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New Ohio self-defense law shifts burden of proof to prosecutors

Posted at 4:59 PM, Mar 27, 2019
and last updated 2019-03-27 18:00:55-04

CLEVELAND — Prosecutors in the Buckeye State are feeling the pressure.

A new state law, set to go into effect Thursday, shifts the burden of proof in self-defense cases.

"Our job became much more difficult with the new law," said Saleh Awadallah, Assistant Cuyahoga County Prosecutor.

Before even hitting the books, the Cuyahoga County Prosecutor's Office has dropped murder and voluntary manslaughter charges against a Cleveland man who said he opened fire to defend himself.

Up until now, if someone claimed self-defense in a murder the burden was on them to prove it.

The new Ohio law shifts this responsibility to prosecutors to prove the shooter or victim didn't have reason to use deadly force.

"Not only do they have presumption of innocence on the underlying charges, they also have the presumption they acted in self-defense," said Awadallah.

We're already getting our first look at what this will mean for those on both sides of the courtroom.

"As you see in the video, there is a very aggressive attack on him and he's rebuffing that attack by using the weapon that he had," said Awadallah.

Awadallah is talking about a October 2017 altercation at the Westender Tavern which ends with Joshua Walker shooting and killing Aaron Mason.

"We felt that we could prove that he did purposely kill and sustain the murder charges, but analyzing under the new law that we could not sustain our burden of proving beyond a reasonable doubt that he was not acting in self-defense," said Awadallah.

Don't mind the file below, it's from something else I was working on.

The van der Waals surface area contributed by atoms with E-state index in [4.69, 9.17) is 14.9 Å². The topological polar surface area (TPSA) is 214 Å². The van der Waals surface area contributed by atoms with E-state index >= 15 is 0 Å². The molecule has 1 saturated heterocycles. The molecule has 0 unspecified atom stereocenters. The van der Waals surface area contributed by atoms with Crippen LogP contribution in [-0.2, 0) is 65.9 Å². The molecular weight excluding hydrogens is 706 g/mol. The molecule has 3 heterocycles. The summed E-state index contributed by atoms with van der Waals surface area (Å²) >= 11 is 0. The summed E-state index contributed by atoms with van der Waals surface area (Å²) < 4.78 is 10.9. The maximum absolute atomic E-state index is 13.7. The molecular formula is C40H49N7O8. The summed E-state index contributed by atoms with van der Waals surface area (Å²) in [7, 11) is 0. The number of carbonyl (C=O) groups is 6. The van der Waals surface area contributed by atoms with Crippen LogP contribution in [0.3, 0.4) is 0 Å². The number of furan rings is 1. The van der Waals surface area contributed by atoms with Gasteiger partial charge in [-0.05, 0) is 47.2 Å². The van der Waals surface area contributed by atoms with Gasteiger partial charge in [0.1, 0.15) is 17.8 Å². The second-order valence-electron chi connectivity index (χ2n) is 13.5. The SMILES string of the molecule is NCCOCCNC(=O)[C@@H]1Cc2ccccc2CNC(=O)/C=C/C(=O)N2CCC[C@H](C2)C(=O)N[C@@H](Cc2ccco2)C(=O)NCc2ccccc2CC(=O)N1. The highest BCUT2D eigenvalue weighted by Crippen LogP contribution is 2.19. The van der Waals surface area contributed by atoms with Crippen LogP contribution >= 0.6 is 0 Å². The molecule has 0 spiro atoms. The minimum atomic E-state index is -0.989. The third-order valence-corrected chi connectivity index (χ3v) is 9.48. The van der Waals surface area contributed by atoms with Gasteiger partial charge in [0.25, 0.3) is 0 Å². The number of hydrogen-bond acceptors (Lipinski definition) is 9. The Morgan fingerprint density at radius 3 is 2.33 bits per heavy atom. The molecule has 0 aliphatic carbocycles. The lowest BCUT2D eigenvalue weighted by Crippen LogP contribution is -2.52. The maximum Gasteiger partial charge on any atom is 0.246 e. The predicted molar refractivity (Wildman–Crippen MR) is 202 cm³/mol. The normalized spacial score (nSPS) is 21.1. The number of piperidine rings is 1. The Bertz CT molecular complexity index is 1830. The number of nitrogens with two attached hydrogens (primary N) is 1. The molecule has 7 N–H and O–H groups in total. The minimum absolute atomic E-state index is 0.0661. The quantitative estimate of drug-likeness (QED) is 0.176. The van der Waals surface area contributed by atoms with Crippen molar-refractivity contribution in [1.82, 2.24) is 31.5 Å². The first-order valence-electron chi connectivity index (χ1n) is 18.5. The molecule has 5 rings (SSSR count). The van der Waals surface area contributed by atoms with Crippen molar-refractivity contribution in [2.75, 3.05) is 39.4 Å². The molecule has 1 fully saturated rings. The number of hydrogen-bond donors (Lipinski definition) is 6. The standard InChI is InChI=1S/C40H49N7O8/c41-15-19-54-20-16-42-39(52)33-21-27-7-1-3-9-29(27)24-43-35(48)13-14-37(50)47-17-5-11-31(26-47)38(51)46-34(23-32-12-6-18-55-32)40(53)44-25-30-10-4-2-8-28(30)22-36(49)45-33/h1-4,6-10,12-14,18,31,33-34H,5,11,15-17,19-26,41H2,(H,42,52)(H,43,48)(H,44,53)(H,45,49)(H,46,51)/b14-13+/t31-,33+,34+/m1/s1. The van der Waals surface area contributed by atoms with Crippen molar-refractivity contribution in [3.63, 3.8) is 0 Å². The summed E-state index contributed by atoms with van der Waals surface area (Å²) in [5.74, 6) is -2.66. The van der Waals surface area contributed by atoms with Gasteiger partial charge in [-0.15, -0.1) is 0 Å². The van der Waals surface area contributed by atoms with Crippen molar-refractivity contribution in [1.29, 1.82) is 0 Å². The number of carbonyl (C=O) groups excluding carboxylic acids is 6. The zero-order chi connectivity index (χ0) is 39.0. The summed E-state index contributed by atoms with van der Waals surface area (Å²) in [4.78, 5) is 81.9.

That claim consists of three elements, and in Walker’s case the Cuyahoga County Prosecutor's Office determined that the state's evidence presented at trial would not have proved beyond a reasonable doubt that at least one of the three elements of Walker's self-defense claim was not met.

"It will be more difficult to prosecute. The court indicated they're going to apply the new law and not the existing law at the time of the event. That he didn't violate the duty to retreat, that he wasn't the cause of the incident and that he had a reasonable belief of serious physical harm, and or imminent death,” said Awadallah.

Awadallah told News 5 that Walker was able to benefit from the law changing and the burden shifting.

His charges were dismissed.

The implications of this now could mean a shift in the number of self-defense cases navigating the courts.

"You'll see less cases perhaps go to trial or even be prosecuted go to a grand jury with that in mind," said Awadallah.

Right now, the Cuyahoga County Prosecutor's Office is trying to determine if they need to re-evaluate any current cases under the new law.

Meantime, Joshua Walker is not totally cleared in this case. He was on federal probation at the time of the shooting and he's currently facing charges for having a firearm.

News 5 spoke with Mason’s mom over the phone late Wednesday afternoon.

“On behalf of myself and my family, the prosecutor did not work in our favor. We should have been able to go to trial to decide if this was self-defense. The prosecutor painted this as a brawl at a bar, and by dismissing this case made a statement that my son deserved to be shot and killed,” said Harriet Bryson.